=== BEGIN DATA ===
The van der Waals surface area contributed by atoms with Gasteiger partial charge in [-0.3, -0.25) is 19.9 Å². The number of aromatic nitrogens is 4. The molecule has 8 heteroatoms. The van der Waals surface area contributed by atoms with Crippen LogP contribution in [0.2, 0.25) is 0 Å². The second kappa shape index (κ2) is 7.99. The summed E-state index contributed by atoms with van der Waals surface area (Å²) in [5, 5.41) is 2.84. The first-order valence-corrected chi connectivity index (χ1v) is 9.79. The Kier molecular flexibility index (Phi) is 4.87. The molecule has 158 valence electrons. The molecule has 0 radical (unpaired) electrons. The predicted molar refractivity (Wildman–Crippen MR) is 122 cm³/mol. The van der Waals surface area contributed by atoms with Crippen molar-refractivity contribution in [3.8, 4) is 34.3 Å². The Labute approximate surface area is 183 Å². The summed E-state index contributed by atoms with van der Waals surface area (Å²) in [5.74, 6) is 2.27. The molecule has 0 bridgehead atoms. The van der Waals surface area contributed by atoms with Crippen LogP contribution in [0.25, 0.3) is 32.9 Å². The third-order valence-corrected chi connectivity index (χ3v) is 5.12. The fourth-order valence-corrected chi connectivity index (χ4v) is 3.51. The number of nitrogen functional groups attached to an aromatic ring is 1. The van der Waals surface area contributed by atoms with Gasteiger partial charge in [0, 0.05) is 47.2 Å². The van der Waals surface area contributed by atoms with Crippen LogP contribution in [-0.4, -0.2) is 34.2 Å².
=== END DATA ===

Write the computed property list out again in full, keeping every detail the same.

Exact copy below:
The van der Waals surface area contributed by atoms with Gasteiger partial charge in [-0.3, -0.25) is 19.9 Å². The number of aromatic nitrogens is 4. The molecule has 8 heteroatoms. The van der Waals surface area contributed by atoms with Crippen LogP contribution in [0.2, 0.25) is 0 Å². The second kappa shape index (κ2) is 7.99. The summed E-state index contributed by atoms with van der Waals surface area (Å²) in [5, 5.41) is 2.84. The first-order valence-corrected chi connectivity index (χ1v) is 9.79. The Kier molecular flexibility index (Phi) is 4.87. The molecule has 158 valence electrons. The molecule has 0 radical (unpaired) electrons. The predicted molar refractivity (Wildman–Crippen MR) is 122 cm³/mol. The van der Waals surface area contributed by atoms with Crippen molar-refractivity contribution in [3.8, 4) is 34.3 Å². The Labute approximate surface area is 183 Å². The summed E-state index contributed by atoms with van der Waals surface area (Å²) in [5.74, 6) is 2.27. The molecule has 0 bridgehead atoms. The van der Waals surface area contributed by atoms with Crippen LogP contribution in [0.25, 0.3) is 32.9 Å². The third-order valence-corrected chi connectivity index (χ3v) is 5.12. The fourth-order valence-corrected chi connectivity index (χ4v) is 3.51. The number of nitrogen functional groups attached to an aromatic ring is 1. The van der Waals surface area contributed by atoms with Gasteiger partial charge in [0, 0.05) is 47.2 Å². The van der Waals surface area contributed by atoms with Crippen LogP contribution in [-0.4, -0.2) is 34.2 Å².